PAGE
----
Saturday, June 30, 2012

Facing Mirrors • Aynehaye Rooberoo • آینه های روبرو

Facing Mirrors (Aynehaye Rooberoo • آینه های روبرو), dir. Negar Azarbayjani, 2011, Iran, 102 min., in Farsi with English subtitles,  [trailer]
Monday 6/18, 6:30 @ Castro, MIRR18C
Adineh/Eddie (Shayesteh Irani • شایسته ایرانی)
and Rana (Qazal Shakeri) in Facing Mirrors
(Aynehaye Rooberoo • آینه های روبرو)
Tuesday 6/19, 9:30 @ Elmwood (Berkeley), MIRR19E

The Islamic Republic of Iran is a study in contradictions. On the one hand, it is among the most barbarically repressive nations in modern history in regard to homosexuality, sentencing men to horrific torture executions for nothing more than the “crime” of loving another human being. At the same time, Iran is in some ways among the most progressive nations in its treatment of transsexuals. Shortly after the 1979 revolution, Ayatollah Khomeini issued a ruling that changing one’s sex was acceptable under Islamic law, and the government now offers financial assistance for the transition. (Sadly, many gay men have been coerced to pretend to be heterosexual transwomen in order to escape persecution.)

It is against this backdrop that we meet a woman named Adineh who is in his heart a man named Eddie. Adineh is trying to get a passport to travel to Germany for gender reassignment surgery, not because it’s impossible to get the surgery in Tehran, but because his father is trying to marry him off to put an end to what he views as shame brought upon the family. Fleeing from a pack of goons his father sent to kidnap him, Eddie flags down a gypsy cab driven by Rana, a woman whose husband’s imprisonment has forced her to provide for herself and her son. In keeping with social and religious customs, Rana accepts only female passengers, so Adineh dons her chador and they head off. After an awkward incident involving the restrooms at a roadside rest stop, Eddie tries to explain that he is really trans, but Rana is overwhelmed; in a panic, she drives into the path of a bus. Eddie stays to help Rana return home to recuperate, in the process hiding where his father would least expect, right back in Tehran. To their own surprise, Eddie and Rana find a real bond between them, as each tries to navigate the narrow path their society allows them.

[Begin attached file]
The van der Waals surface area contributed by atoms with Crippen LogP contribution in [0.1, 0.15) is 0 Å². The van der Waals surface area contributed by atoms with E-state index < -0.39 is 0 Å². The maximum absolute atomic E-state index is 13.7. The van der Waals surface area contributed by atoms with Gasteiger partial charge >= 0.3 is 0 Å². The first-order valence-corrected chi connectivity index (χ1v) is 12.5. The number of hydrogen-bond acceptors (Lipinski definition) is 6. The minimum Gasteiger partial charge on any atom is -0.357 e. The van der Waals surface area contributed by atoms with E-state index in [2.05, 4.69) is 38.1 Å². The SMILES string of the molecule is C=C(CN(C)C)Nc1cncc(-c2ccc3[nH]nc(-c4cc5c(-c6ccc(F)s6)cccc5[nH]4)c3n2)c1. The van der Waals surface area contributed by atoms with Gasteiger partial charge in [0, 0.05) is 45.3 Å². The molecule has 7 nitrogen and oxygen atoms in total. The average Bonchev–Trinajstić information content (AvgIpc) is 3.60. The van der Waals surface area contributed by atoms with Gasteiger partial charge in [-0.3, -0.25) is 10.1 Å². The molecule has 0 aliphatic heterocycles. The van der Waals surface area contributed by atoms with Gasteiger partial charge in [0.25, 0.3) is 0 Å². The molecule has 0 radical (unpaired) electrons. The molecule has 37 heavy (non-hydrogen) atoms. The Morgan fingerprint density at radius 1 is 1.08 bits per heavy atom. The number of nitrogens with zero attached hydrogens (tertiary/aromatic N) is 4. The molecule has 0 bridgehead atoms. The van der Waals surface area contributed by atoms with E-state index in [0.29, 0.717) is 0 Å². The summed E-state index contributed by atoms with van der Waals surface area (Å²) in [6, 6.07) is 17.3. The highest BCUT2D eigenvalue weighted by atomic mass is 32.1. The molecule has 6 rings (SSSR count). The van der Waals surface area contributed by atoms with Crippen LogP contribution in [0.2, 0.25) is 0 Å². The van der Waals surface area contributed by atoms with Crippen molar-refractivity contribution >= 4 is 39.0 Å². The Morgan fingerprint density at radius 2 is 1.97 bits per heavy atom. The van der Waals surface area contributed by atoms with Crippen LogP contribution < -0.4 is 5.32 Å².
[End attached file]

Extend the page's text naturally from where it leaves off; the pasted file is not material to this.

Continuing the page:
Shayesteh Irani, who was in the banned 2006 film Offside as a female fan of men’s soccer, brings Eddie and Adineh both to life, interweaving the two aspects of the character with sure-footed grace. Qazal Shakeri came to the project as a costume designer, but found her true calling playing Rana, a woman who is rooted in conservative religious values but who has a core of inner strength and conviction equal to a bra-burning feminist. Above all, Eddie and Rana never lose sight of their humanity. Facing Mirrors is the first Iranian film ever with a transgender protagonist, but even apart from that worthy achievement, it is a fine film in its own right, with skillfully drawn characters and an engaging story. Unquestionably a Must-See film for all audiences.

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